Managing a Business in Financial Distress Prior to Closing
Created by FindLaw's team of legal writers and editors | Last reviewed June 20, 2016
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The number one goal in managing your financially troubled business, especially if you're closing down, is to avoid personal liability resulting from the actions you take or fail to take. Even if your business is set up so that your are not personally liable (e.g., corporation, limited liability company, limited liability partnership), you may lose this protection in part or in whole if you are not careful.
It should go without saying that debts don't disappear after a business closes down, nor does any liability for defective products or employment-related disputes. Managing a business in financial distress prior to closing is not an easy task, but the following tips can help you dissolve your business entity without inviting lawsuits or other problems.
Pay your taxes first: It is essential that you keep your taxes current. The Internal Revenue Service can hold you personally liable for unpaid taxes. Make especially sure that taxes withheld from employees' salaries are paid on time. Keep in mind that even if your tax payments are late, the IRS has a policy that may reduce or eliminate penalties. This requires that you keep meticulous records of business expenses, and that these records prove that you cut out all unnecessary expenditures AND made tax payments to the IRS your number one business priority.
Update your business records and financial statements: This will give you a clearer picture of where you really stand and will allow you to set priorities appropriately.
Don't co-mingle personal funds with business funds: When businesses are in financial trouble, owners often seek to keep them afloat with personal loans to the business, the use of personal charge cards, or the use of other personal assets. Co-mingling personal and business funds opens up the possibility that creditors will seek to "pierce the veil" between you and your business. If they are successful, you become personally liable for the business debts. Although "piercing the veil" is most often thought of in relation to corporations, it is also a creditor's strategy in collecting the debts of limited liability companies and other business structures that protect the owners from personal liability.
Don't hide your debts: If you are attempting to get new income into the business through outside loans, you need to be honest about the business's condition. Hiding debts and other financial circumstances is fraud. Not only will you find yourself personally liable for the loan, you could also face criminal charges.
Avoid making preferential payments to your creditors: If you have to file bankruptcy, all payments that your business made for at least the prior year will be scrutinized. If the court finds that certain payments were made preferentially, it can order that those payments be returned. Payments that you can make without worrying about preferences include salaries, rent, payroll, retirement plan contributions, insurance premiums, utilities, and vendor payments.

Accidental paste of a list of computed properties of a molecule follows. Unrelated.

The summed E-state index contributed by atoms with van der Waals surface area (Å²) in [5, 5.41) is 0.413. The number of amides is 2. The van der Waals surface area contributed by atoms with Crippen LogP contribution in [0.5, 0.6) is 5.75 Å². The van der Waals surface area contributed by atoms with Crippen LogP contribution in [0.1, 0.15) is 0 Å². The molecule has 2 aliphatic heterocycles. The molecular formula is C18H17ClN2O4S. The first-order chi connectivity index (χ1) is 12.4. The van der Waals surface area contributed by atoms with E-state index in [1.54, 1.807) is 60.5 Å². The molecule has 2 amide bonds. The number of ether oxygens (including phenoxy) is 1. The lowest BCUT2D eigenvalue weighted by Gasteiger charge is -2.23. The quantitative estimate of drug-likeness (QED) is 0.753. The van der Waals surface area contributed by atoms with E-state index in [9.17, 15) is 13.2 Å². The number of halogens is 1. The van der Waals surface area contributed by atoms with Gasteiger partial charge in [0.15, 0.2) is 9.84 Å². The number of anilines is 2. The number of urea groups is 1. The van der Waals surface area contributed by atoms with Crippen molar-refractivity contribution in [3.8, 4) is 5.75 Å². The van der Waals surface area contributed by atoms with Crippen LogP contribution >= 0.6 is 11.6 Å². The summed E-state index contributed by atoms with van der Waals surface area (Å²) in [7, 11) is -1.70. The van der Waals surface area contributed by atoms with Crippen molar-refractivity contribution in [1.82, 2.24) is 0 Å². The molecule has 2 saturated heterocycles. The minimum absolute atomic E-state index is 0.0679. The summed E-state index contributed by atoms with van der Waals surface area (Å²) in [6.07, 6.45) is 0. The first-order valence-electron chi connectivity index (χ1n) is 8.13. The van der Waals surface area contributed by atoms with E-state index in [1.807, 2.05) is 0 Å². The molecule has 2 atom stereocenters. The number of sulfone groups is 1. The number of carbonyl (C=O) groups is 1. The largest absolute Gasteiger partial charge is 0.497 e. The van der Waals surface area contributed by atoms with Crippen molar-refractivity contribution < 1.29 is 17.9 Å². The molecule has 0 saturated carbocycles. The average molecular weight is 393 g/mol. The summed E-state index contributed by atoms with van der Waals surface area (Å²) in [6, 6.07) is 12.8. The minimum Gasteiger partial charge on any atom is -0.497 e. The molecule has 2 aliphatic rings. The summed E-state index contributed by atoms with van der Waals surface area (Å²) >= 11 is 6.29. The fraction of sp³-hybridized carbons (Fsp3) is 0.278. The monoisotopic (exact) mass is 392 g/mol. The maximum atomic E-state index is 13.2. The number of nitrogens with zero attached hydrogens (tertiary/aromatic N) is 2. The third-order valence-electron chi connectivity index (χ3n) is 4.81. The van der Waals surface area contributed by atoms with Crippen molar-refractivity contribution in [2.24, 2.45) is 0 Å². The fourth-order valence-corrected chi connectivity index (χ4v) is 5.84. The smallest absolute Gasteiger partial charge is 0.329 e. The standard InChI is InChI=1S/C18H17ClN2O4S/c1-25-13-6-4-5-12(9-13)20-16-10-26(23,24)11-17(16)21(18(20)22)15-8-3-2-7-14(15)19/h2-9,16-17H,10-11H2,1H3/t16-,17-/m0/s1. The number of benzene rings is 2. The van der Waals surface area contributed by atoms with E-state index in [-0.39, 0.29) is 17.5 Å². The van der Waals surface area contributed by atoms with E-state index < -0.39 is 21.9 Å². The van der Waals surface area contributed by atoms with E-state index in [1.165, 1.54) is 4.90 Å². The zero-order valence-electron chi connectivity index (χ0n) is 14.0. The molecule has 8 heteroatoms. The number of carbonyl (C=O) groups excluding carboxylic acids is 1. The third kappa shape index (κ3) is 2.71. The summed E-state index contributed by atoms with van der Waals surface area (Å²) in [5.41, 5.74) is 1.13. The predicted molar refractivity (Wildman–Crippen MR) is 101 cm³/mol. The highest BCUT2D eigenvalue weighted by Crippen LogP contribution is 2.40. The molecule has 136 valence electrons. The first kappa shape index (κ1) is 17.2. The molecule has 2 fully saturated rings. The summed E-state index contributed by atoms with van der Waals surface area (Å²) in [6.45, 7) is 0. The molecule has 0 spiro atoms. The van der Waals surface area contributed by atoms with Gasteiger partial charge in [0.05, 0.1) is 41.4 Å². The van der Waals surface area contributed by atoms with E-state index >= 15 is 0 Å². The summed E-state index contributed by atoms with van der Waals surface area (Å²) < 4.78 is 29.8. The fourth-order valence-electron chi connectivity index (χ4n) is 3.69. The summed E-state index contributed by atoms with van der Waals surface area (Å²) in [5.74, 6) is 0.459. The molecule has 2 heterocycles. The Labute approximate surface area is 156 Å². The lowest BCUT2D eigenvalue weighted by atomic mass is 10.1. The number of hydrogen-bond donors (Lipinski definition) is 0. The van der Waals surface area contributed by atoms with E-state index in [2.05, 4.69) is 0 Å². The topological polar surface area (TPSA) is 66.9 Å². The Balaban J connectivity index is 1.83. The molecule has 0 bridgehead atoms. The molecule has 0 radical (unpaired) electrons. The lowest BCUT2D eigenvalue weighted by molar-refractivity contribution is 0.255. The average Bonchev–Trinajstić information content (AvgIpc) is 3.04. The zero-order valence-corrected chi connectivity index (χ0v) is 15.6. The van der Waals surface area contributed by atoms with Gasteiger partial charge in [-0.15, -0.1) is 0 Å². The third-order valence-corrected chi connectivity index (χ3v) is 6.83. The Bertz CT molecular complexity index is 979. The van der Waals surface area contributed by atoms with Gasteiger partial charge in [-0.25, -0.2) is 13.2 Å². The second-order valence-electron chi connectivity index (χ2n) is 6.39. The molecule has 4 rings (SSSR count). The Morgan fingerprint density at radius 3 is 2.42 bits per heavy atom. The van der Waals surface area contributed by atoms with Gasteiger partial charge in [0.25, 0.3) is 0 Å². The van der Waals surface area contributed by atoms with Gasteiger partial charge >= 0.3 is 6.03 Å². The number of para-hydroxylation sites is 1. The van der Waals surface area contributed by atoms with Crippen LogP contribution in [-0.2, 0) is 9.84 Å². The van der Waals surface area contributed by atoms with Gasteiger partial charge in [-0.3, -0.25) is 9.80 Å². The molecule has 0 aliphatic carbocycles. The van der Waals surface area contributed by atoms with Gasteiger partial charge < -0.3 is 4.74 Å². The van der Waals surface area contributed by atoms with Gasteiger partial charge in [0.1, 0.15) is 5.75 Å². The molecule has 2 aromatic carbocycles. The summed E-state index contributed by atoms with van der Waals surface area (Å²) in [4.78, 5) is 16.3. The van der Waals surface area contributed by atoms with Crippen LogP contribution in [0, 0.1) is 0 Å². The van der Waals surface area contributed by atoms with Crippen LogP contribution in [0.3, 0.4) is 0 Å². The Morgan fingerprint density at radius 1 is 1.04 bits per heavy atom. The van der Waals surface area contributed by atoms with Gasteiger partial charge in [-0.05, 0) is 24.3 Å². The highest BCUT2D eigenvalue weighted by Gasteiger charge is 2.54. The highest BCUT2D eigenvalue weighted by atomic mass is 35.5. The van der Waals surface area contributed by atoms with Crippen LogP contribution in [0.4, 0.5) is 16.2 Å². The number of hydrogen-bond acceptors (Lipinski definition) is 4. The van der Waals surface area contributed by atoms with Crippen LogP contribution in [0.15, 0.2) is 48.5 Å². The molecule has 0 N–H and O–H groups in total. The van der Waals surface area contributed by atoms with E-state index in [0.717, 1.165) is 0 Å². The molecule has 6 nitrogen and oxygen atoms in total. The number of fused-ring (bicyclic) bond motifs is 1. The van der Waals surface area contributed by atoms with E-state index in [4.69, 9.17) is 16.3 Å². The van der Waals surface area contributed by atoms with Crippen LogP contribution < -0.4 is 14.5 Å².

Use caution in transferring business assets: Creditors know how to discover where your property went. The company car must remain the company car. Giving it or selling it for a fraction of what it is worth to Uncle Joe is a fraudulent transaction. Don't even consider hiding business property or income from a court.
Make plans to continue or obtain insurance coverage: This includes health, life, automobile, and any other insurance that you may have through the business.
Protect your bank account: Determine whether your outstanding business loans give the lender the right to take funds from your account without notice when you fall behind on payments. You may wish to move your business account to another bank. Remember that your number one goal is to keep up with tax payments. If your lender empties your account, the check you just wrote to the IRS will bounce.
Set priorities: Make a list of creditors that must be paid for you to continue operating until you can close the business on the most favorable terms. Conducting an asset sale and winding up business affairs takes time.
Consider bankruptcy immediately: Don't throw good money after bad! If nothing can be gained by adding additional capital, don't do it. Straight bankruptcy (Chapter 7) and reorganization (Chapter 13) are serious acts that will negatively affect your credit rating for years. At the same time, both options allow you to get beyond the financial troubles and provide the opportunity to start over. Although Chapter 7, in theory, gives you a completely clean slate, it is also more damaging to your credit history. Chapter 13 allows you to pay off your debts over time and is less harmful to your credit history, but it may not be practical if your debts are high and your future income is not enough to meet these debts while supporting yourself and your family.
Need Help Closing Your Struggling Business? Contact a Business Lawyer
If you're shutting down your business, then it likely is in financial distress. But just closing shop and walking away can have disastrous effects, since there may be creditors, customers, employees, and other stakeholders involved. Before you make any major decisions, make sure you discuss your situation with a licensed business and commercial law attorney near you.
You Don’t Have To Solve This on Your Own – Get a Lawyer’s Help
Meeting with a lawyer can help you understand your options and how to best protect your rights. Visit our attorney directory to find a lawyer near you who can help.
Contact a qualified business attorney to help you tie up all loose ends when closing your business.